Hovercrafts and flying cars were once thought to be far-off things of the future, but according to some recent announcements, the future may already be here. Last month, two companies — the European technology giant Lilium, and the American based Alaka’i Technologies — made big predictions about the way Americans will be traveling in the coming years.
In May, Lilium unveiled their plans for the Lilium Jet. The fixed-wing aircraft — with no tail, rudder, propellers or gear box — will be powered by 36 all-electric engines, and will rely on lift to remain airborne once it reaches a cruising altitude. Features that designers at Lilium predict will make the environmentally friendly craft a necessity for commuters in the future.
With a maximum speed of more than 186 miles per hour — and a similar scope of travel — passengers could expect to traverse from Philadelphia to New York City in under an hour, cutting travel time by more than half of what it would take to make the trip by car.
According to Lilium’s press release, the user experience for ordering a Lilium Jet will look much like it does for users of popular ride-sharing apps like Lyft and Uber. Giving prospective travelers the ability to use an app to order flights on demand. Just like the user interface of those ride-sharing apps, Lilium promises their jet will share a similar price point as well. The company says that a trip aboard one of their jets should cost about as much as a taxi ride for the same distance.
Lilium completed test flights of their two-seater prototype in 2017. The five-seater jet will be an upgrade from the smaller model — offering more ways to minimize the environmental, financial and logistical impacts of daily travel — giving passengers more options when traveling in larger groups.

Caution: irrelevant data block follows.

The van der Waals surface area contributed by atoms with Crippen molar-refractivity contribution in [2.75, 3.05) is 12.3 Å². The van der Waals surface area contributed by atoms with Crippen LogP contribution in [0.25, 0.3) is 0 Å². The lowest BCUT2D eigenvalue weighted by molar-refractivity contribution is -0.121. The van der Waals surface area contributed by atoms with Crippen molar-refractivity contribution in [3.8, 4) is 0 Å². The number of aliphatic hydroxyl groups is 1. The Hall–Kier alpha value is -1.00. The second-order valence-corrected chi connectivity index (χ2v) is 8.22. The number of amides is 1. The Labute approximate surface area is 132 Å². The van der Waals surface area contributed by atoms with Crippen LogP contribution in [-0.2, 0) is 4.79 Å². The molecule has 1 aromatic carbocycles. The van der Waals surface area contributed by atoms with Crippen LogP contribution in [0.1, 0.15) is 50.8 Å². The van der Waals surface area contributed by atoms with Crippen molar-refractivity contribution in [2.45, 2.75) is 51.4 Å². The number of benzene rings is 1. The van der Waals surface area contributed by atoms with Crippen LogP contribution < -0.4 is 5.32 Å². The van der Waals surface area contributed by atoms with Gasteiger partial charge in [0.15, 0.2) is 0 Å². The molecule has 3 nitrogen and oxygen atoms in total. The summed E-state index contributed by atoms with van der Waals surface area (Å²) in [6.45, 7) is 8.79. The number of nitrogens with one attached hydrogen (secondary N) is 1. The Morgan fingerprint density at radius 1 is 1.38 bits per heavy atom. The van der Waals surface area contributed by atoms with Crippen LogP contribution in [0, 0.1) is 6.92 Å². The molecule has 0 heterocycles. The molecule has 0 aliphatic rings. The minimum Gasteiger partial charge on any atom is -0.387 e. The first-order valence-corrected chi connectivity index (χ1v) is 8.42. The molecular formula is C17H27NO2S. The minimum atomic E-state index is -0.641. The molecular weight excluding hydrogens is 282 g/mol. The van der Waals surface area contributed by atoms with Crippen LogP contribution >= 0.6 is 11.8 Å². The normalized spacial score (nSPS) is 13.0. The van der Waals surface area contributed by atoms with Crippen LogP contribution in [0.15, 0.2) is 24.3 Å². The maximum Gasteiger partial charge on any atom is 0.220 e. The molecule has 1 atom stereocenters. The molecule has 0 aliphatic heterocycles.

The Lilium Jet isn’t the only company promising to take your commute to the sky. Alaka’i Technologies, in conjunction with members of the BMW Group, hosted an unveiling of their hydrogen-powered flying vehicle last month. The zero-emissions aircraft, currently referred to as Skai, is being touted as an answer to Southern California’s infamous traffic problems.
Skai is the first known multi-rotor craft that will be powered entirely by hydrogen fuel cells. Spectators watched as a mock-up of the hovercraft was unveiled — but not powered-up — outside of Los Angeles two weeks ago. The crowd got a sneak peak at a replica of the prototype, which is set to begin remote-controlled test flights soon.
The prototype is said to be about the size of a minivan, able to accommodate five passengers and will have several safety redundancies that include autopilot, propulsion settings that will allow the craft to fly with the loss of a motor and a parachute. Alaka’i Technologies believes that the hovercraft will cost about as much as a luxury car.
According to a representative with the Federal Aviation Administration, the United States can expect to see crafts like these dotting the skies sooner rather than later, telling Parentology that they are working to certify aircraft with similar technologies right now.